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Wednesday, November 22, 2017

Sender Policy Framework (SPF) is a system for validation of email. It relies on DNS to keep records of what sources are allowed to originate email from the respective domain. What is the type of DNS entry used to hold the list of allowed hosts?

Sender Policy Framework (SPF) is a system for validation of email. It relies on DNS to keep records of what sources are allowed to originate email from the respective domain. What is the type of DNS entry used to hold the list of allowed hosts?

  • NS - Name server record
  • TXT - Text record
  • NSEC - Next Secure record
  • APL - Address Prefix List 
Sender Policy Framework (SPF) is a system for validation of email. It relies on DNS to keep records of what sources are allowed to originate email from the respective domain. What is the type of DNS entry used to hold the list of allowed hosts?

 

EXPLANATION


The Sender Policy Framework (SPF) is an open standard specifying a technical method to prevent sender address forgery. More precisely, the current version of SPF — called SPFv1 or SPF Classic — protects the envelope sender address, which is used for the delivery of messages. See the box on the right for a quick explanation of the different types of sender addresses in e-mails.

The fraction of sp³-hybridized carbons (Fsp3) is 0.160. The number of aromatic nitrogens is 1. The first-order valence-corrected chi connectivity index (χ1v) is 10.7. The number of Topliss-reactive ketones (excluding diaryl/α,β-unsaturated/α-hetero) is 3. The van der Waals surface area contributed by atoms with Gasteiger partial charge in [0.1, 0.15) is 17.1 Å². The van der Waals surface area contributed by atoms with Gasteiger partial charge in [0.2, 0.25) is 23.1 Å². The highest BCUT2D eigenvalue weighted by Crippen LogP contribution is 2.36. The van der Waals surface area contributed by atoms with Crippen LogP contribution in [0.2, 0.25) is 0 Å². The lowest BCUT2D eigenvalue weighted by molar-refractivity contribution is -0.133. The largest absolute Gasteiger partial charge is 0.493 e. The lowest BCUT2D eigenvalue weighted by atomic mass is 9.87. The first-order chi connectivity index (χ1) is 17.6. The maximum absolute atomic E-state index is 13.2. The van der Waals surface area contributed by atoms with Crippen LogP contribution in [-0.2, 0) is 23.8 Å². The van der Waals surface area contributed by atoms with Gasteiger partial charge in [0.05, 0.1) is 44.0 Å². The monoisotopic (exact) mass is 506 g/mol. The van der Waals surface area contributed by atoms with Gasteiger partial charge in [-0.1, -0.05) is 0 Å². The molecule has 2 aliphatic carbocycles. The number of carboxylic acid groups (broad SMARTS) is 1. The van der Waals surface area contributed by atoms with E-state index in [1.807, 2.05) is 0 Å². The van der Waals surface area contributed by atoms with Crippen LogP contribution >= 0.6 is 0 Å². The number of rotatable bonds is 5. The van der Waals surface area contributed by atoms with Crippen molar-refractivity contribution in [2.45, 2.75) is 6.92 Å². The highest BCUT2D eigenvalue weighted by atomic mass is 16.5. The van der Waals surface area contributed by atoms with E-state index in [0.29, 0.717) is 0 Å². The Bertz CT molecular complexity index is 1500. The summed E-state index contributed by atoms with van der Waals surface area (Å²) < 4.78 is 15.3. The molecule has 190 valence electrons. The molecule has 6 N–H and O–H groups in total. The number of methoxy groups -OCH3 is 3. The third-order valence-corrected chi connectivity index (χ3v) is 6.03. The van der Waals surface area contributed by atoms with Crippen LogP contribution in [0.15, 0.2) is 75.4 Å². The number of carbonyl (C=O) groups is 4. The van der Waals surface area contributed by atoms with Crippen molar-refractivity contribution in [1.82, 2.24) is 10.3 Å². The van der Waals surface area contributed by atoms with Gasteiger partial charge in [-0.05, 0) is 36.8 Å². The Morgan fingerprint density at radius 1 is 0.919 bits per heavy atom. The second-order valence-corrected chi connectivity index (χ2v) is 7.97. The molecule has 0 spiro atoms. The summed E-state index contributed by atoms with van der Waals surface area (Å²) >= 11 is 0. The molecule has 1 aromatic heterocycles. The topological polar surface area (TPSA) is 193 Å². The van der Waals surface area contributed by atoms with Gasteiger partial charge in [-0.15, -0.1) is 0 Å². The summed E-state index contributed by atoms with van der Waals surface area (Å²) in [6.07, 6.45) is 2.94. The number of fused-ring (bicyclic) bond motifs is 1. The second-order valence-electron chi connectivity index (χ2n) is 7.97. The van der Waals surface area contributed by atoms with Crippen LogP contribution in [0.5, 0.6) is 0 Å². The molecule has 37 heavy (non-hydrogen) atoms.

(There are other solutions that protect the header sender address or that do not care at all about who sent the message, only who originally wrote it.)
Even more precisely, SPFv1 allows the owner of a domain to specify their mail sending policy, e.g. which mail servers they use to send mail from their domain. The technology requires two sides to play together: (1) the domain owner publishesthis information in an SPF record in the domain's DNS zone, and when someone else's mail server receives a message claiming to come from that domain, then (2) the receiving server can check whether the message complies with the domain's stated policy. If, e.g., the message comes from an unknown server, it can be considered a fake.
Once you are confident about the authenticity of the sender address, you can finally "take it for real" and attach reputation to it. While IP-address-based reputation systems like Spamhaus or SpamCop have prevailed so far, reputation will increasingly be based on domains and even individual e-mail addresses in the future, too. Furthermore, additional kinds of policies are planned for a future version of SPF, such as asserting that all of a domain's outgoing mail is S/MIME or PGP signed.

http://www.openspf.org/Introduction

SOURCE

http://www.openspf.org/Introduction
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